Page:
“The gifts that one receives for giving are so immeasurable that it is almost an injustice to accept them.” – Rod McKuen
Born on this day in 1933, singer-songwriter, musician and poet Rod McKuen was one of the best-selling poets in the United States during the late 1960s and '70s. McKuen, who died in 2015, produced more than 30 books of poetry, and hundreds of recordings of popular music, spoken word poetry, film soundtracks and classical music. He earned two Academy Award nominations and one Pulitzer nomination for his compositions.
I've always admired his works The Earth, The Sea and The Sky and his beautiful, sentimental ballad
If You Go Away. For Saturday’s Poem, from his string of poems that are simply titled with numbers, here is:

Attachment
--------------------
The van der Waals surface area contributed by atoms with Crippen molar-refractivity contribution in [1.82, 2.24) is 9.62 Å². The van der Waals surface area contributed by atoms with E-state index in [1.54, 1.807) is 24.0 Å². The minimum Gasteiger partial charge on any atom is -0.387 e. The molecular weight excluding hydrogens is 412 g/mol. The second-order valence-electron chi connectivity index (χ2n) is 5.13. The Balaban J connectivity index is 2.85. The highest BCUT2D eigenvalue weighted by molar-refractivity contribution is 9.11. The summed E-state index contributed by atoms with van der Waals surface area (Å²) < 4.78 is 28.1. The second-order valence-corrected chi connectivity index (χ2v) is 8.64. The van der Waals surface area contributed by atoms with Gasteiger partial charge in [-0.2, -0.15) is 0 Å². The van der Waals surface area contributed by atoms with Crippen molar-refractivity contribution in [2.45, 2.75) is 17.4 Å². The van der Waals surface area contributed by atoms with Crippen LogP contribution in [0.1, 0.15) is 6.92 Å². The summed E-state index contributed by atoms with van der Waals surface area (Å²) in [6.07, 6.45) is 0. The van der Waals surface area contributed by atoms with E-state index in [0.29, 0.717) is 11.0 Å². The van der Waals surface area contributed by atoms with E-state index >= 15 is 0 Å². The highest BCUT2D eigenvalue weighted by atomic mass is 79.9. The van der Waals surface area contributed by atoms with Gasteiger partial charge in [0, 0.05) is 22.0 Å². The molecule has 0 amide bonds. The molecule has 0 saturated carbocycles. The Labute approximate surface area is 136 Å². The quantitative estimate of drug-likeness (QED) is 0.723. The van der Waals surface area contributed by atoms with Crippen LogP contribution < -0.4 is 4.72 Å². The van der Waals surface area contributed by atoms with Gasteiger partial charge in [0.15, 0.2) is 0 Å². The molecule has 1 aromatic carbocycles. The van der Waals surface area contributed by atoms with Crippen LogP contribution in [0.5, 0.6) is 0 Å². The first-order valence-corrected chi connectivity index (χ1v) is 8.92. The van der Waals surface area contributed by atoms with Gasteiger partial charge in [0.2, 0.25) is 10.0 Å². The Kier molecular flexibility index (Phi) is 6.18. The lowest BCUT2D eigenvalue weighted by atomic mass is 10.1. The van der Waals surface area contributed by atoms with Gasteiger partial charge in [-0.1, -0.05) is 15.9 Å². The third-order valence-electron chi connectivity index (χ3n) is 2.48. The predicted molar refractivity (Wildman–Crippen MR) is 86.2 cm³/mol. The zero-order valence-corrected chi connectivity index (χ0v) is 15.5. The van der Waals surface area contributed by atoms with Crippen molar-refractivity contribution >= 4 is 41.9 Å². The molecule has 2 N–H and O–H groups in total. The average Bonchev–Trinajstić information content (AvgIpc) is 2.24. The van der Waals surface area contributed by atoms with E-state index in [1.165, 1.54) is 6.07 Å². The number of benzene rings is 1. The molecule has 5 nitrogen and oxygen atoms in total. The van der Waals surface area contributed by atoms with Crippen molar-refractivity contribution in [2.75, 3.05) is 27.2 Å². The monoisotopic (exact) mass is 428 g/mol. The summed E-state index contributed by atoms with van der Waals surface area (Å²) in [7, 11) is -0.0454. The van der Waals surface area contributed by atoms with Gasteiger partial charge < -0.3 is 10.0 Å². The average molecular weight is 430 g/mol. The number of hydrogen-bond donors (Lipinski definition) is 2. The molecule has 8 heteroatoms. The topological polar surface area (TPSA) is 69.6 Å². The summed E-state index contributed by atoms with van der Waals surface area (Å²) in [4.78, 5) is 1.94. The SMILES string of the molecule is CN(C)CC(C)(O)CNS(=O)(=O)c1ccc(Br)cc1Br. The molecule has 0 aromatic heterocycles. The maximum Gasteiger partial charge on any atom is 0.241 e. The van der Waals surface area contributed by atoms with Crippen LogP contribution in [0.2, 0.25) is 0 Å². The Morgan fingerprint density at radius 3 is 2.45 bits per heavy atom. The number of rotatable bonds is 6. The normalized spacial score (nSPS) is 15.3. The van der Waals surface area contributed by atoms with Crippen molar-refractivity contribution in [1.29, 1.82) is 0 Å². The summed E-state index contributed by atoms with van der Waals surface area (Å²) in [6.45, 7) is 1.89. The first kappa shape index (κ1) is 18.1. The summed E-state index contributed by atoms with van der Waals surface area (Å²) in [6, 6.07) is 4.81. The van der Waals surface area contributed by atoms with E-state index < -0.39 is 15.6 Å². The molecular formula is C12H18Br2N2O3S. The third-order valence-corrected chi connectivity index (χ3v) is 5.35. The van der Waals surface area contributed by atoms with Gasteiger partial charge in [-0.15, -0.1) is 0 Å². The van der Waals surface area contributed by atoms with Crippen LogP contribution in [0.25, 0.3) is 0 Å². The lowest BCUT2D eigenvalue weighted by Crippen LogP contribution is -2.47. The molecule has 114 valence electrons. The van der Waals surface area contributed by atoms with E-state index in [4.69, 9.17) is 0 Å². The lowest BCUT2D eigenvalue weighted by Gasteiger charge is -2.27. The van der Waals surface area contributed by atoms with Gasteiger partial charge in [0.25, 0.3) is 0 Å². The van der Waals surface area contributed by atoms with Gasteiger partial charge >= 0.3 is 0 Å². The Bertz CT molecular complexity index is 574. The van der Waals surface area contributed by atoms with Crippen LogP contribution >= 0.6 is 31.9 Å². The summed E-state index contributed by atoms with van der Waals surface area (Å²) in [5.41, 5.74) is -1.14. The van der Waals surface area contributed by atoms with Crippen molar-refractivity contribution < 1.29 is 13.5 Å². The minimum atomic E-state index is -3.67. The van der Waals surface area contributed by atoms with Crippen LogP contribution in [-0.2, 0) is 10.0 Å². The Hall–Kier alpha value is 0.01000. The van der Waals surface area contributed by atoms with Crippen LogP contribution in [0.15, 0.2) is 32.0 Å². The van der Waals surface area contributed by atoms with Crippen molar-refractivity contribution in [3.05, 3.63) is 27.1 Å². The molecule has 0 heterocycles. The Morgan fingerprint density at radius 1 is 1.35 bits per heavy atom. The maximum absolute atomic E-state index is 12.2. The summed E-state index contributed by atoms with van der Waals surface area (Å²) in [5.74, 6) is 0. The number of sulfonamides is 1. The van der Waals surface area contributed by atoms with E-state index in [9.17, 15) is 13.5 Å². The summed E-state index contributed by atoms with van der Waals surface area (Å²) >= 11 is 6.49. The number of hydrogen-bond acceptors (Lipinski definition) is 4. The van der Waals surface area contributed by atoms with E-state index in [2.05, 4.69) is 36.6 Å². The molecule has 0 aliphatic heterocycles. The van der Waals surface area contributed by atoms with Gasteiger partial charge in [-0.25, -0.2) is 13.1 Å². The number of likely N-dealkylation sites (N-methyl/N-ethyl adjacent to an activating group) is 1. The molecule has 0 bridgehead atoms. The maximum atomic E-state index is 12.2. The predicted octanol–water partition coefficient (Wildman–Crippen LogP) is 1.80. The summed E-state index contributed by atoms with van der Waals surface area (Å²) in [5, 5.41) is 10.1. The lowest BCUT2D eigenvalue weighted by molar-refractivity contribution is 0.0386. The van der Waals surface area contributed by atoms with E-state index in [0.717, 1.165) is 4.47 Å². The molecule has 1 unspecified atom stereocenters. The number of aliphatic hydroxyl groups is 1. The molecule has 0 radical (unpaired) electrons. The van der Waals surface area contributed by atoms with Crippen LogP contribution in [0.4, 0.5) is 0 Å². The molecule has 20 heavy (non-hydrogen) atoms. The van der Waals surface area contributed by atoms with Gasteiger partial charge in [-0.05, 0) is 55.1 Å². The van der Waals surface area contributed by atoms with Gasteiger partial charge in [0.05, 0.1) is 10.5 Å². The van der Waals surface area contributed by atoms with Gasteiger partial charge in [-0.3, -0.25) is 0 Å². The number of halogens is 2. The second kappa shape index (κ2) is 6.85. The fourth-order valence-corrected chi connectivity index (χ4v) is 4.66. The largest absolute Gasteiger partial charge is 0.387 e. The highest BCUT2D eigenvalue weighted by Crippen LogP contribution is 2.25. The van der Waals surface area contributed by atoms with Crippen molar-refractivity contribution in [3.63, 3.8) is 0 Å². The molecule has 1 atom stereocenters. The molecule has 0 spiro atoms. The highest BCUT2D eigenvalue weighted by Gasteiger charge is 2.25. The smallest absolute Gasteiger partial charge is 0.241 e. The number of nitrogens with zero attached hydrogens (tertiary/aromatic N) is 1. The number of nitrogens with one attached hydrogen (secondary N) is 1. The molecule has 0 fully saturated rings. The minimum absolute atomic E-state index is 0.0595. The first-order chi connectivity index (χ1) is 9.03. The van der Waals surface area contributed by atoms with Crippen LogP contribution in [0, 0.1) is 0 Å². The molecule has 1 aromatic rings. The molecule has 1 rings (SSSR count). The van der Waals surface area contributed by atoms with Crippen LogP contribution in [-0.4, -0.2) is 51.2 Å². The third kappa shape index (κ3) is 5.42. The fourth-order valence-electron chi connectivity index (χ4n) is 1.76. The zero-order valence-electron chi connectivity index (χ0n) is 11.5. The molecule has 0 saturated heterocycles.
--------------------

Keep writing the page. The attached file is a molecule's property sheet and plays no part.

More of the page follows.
People riding trains are nice
they offer magazines
and Chocolate-covered cherries,
they offer details you want most to know
about their recent operations.
If I’d been riding home to you
I could have listened with both ears
but I was on my way away.
Across from me
there was a girl crying
(long, silent tears)
while an old man held her hand.
It was only a while ago you said,
Take the seat by the window,
you’ll see more.
I filled the seat beside me
with my coat and books.
I’m antisocial without you.
I’m antiworld and people too.
Sometimes I think
I’ll never ride a train again.
At least not away.
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